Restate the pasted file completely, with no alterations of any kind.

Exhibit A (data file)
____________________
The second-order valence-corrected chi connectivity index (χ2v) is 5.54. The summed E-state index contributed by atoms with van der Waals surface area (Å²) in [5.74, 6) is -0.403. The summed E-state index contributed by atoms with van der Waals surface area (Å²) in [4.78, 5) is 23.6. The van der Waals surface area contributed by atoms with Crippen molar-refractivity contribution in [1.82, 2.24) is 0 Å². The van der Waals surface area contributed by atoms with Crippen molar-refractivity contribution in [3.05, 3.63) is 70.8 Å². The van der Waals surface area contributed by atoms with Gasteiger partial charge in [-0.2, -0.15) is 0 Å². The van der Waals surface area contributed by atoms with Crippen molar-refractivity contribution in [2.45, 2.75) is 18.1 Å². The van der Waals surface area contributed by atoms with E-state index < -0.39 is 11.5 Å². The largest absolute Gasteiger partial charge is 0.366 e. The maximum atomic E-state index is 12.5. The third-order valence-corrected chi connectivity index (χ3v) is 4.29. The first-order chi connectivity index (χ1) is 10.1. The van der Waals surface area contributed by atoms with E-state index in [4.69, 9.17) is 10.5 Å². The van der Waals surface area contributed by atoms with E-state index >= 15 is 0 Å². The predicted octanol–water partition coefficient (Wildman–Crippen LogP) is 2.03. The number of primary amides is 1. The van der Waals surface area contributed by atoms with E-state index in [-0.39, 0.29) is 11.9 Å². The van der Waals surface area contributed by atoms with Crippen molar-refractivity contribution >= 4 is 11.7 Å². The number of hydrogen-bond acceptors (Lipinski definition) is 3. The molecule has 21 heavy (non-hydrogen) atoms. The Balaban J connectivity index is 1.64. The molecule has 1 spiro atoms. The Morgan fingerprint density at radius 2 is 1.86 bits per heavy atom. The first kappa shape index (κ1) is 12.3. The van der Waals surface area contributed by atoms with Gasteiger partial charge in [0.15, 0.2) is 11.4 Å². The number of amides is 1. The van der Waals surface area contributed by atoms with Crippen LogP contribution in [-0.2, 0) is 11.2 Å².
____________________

The second-order valence-corrected chi connectivity index (χ2v) is 5.54. The summed E-state index contributed by atoms with van der Waals surface area (Å²) in [5.74, 6) is -0.403. The summed E-state index contributed by atoms with van der Waals surface area (Å²) in [4.78, 5) is 23.6. The van der Waals surface area contributed by atoms with Crippen molar-refractivity contribution in [1.82, 2.24) is 0 Å². The van der Waals surface area contributed by atoms with Crippen molar-refractivity contribution in [3.05, 3.63) is 70.8 Å². The van der Waals surface area contributed by atoms with Gasteiger partial charge in [-0.2, -0.15) is 0 Å². The van der Waals surface area contributed by atoms with Crippen molar-refractivity contribution in [2.45, 2.75) is 18.1 Å². The van der Waals surface area contributed by atoms with E-state index < -0.39 is 11.5 Å². The largest absolute Gasteiger partial charge is 0.366 e. The maximum atomic E-state index is 12.5. The third-order valence-corrected chi connectivity index (χ3v) is 4.29. The first-order chi connectivity index (χ1) is 10.1. The van der Waals surface area contributed by atoms with E-state index in [4.69, 9.17) is 10.5 Å². The van der Waals surface area contributed by atoms with E-state index >= 15 is 0 Å². The predicted octanol–water partition coefficient (Wildman–Crippen LogP) is 2.03. The number of primary amides is 1. The van der Waals surface area contributed by atoms with E-state index in [-0.39, 0.29) is 11.9 Å². The van der Waals surface area contributed by atoms with Crippen molar-refractivity contribution >= 4 is 11.7 Å². The number of hydrogen-bond acceptors (Lipinski definition) is 3. The molecule has 21 heavy (non-hydrogen) atoms. The Balaban J connectivity index is 1.64. The molecule has 1 spiro atoms. The Morgan fingerprint density at radius 2 is 1.86 bits per heavy atom. The first kappa shape index (κ1) is 12.3. The van der Waals surface area contributed by atoms with Gasteiger partial charge in [0.15, 0.2) is 11.4 Å². The number of amides is 1. The van der Waals surface area contributed by atoms with Crippen LogP contribution in [-0.2, 0) is 11.2 Å².